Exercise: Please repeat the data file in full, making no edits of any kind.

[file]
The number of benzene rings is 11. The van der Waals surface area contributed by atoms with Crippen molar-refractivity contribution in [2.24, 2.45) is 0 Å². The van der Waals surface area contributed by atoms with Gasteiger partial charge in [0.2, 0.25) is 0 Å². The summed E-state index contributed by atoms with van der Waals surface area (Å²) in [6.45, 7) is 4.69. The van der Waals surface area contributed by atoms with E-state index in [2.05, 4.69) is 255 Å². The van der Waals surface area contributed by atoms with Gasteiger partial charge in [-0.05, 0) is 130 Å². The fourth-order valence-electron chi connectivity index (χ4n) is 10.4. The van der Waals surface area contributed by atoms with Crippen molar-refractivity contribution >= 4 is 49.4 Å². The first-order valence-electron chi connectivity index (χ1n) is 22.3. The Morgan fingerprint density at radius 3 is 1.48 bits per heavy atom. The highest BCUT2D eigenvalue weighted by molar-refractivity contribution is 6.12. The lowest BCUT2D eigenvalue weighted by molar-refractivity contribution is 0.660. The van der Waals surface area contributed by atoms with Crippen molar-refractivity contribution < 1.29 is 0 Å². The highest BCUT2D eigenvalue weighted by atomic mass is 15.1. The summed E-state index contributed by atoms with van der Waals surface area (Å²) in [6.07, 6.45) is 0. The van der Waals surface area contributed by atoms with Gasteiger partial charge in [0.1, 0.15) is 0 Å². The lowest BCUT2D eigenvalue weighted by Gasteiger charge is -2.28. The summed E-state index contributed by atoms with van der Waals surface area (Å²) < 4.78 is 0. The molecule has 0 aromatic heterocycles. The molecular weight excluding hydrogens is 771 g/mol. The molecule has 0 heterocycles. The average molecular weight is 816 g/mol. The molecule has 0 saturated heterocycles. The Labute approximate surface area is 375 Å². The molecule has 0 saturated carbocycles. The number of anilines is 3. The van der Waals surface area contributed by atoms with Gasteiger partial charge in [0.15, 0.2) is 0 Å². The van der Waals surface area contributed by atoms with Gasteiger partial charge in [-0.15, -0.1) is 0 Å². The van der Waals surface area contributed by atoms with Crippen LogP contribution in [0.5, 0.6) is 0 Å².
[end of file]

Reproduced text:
The number of benzene rings is 11. The van der Waals surface area contributed by atoms with Crippen molar-refractivity contribution in [2.24, 2.45) is 0 Å². The van der Waals surface area contributed by atoms with Gasteiger partial charge in [0.2, 0.25) is 0 Å². The summed E-state index contributed by atoms with van der Waals surface area (Å²) in [6.45, 7) is 4.69. The van der Waals surface area contributed by atoms with E-state index in [2.05, 4.69) is 255 Å². The van der Waals surface area contributed by atoms with Gasteiger partial charge in [-0.05, 0) is 130 Å². The fourth-order valence-electron chi connectivity index (χ4n) is 10.4. The van der Waals surface area contributed by atoms with Crippen molar-refractivity contribution >= 4 is 49.4 Å². The first-order valence-electron chi connectivity index (χ1n) is 22.3. The Morgan fingerprint density at radius 3 is 1.48 bits per heavy atom. The highest BCUT2D eigenvalue weighted by molar-refractivity contribution is 6.12. The lowest BCUT2D eigenvalue weighted by molar-refractivity contribution is 0.660. The van der Waals surface area contributed by atoms with Crippen molar-refractivity contribution < 1.29 is 0 Å². The highest BCUT2D eigenvalue weighted by atomic mass is 15.1. The summed E-state index contributed by atoms with van der Waals surface area (Å²) in [6.07, 6.45) is 0. The van der Waals surface area contributed by atoms with Gasteiger partial charge in [0.1, 0.15) is 0 Å². The lowest BCUT2D eigenvalue weighted by Gasteiger charge is -2.28. The summed E-state index contributed by atoms with van der Waals surface area (Å²) < 4.78 is 0. The molecule has 0 aromatic heterocycles. The molecular weight excluding hydrogens is 771 g/mol. The molecule has 0 heterocycles. The average molecular weight is 816 g/mol. The molecule has 0 saturated heterocycles. The Labute approximate surface area is 375 Å². The molecule has 0 saturated carbocycles. The number of anilines is 3. The van der Waals surface area contributed by atoms with Gasteiger partial charge in [0.15, 0.2) is 0 Å². The van der Waals surface area contributed by atoms with Gasteiger partial charge in [-0.15, -0.1) is 0 Å². The van der Waals surface area contributed by atoms with Crippen LogP contribution in [0.5, 0.6) is 0 Å².